Dutch-Syrian’s position deteriorating after seven years in Netherlands: study
Syrian-Dutch people are less well off in some areas than they were in their first years after arrival. This is shown by research conducted by the Scientific Research and Documentation Center (WODC), the National Institute for Public Health and the Environment (RIVM), and the Erasmus University Rotterdam. Previous studies have shown that the situation of Syrian status holders improved in the first few years after their arrival.
There are currently just under 150,000 people of Syrian origin living in the Netherlands. A significant number of them entered the country as refugees in the period 2014-2016. From this group, 3000 people were followed for several years. According to the research team, such a large group of refugees has never before been followed over such a long period.
Overall, it appears that Syrian newcomers deteriorate in several areas after an average seven-year stay in the Netherlands. For example, their health deteriorates, their financial situation worsens, and they have fewer social contacts.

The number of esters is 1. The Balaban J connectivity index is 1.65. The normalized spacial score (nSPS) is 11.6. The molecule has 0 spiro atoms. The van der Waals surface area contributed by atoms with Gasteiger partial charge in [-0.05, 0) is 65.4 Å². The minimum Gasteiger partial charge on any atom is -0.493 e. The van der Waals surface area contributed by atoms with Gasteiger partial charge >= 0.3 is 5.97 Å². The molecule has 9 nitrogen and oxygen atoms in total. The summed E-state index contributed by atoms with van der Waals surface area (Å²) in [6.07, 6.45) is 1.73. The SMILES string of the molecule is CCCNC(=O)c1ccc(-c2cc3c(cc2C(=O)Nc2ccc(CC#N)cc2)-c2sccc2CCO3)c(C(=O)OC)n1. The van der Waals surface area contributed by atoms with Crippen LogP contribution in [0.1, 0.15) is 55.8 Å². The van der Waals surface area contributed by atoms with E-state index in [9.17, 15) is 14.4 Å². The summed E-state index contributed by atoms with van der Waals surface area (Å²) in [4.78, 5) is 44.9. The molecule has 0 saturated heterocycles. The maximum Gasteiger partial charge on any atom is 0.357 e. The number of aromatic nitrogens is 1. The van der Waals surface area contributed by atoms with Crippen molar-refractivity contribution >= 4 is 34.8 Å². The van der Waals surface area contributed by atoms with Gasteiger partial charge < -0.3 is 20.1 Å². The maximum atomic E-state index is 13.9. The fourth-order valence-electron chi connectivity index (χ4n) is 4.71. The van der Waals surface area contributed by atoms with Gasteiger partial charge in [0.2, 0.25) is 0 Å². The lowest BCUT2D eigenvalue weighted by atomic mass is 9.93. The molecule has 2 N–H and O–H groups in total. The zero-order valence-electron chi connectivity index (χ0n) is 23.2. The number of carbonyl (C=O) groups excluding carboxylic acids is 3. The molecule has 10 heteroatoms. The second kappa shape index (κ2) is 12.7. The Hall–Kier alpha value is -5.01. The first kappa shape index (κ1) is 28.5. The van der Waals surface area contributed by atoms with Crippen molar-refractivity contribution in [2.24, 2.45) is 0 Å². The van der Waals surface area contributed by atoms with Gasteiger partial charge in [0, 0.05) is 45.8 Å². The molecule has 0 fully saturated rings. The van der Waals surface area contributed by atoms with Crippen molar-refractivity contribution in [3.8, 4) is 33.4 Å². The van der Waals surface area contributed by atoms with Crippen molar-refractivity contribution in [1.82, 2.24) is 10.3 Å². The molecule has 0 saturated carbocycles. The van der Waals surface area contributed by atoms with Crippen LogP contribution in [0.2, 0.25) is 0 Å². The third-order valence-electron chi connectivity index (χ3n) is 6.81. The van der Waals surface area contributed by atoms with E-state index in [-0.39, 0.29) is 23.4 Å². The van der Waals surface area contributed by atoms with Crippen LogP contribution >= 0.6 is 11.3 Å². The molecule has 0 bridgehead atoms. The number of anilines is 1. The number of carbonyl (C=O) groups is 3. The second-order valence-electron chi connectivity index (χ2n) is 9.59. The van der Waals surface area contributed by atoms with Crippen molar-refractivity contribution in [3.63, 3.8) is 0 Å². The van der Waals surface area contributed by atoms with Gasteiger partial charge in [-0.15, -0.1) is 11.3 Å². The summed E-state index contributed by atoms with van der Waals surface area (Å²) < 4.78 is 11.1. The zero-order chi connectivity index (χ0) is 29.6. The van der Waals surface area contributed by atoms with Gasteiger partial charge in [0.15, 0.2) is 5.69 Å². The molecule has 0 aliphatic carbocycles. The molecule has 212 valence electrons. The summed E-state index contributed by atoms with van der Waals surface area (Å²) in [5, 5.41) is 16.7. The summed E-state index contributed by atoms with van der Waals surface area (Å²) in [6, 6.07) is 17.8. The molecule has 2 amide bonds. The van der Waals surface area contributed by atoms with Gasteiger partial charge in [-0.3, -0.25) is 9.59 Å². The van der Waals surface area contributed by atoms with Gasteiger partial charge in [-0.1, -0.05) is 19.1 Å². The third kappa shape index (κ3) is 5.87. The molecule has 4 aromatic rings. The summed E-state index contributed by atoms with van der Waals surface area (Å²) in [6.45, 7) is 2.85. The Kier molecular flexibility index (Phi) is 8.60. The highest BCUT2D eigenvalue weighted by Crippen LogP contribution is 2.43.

Although more and more Syrian-Dutch people are working, the majority still have temporary jobs and welfare dependency remains high (38 percent). Also, two-thirds of women are not active in the labor market. More than half of them say they are short of money at the end of the month.
Most of the Syrians surveyed say they feel Dutch. Nevertheless, their social contacts, especially with Dutch people without an immigrant background, are decreasing. As a result, they are four times more likely to be socially lonely than the general population.
Finally, the researchers found that an increasing proportion of Syrian-Dutch people rate their health as moderate or poor. Compared to the general population, three times as many Syrian-Dutch feel mentally unhealthy. Almost one in three has a lot of stress, mainly because of financial worries, work, and health.
Reporting by ANP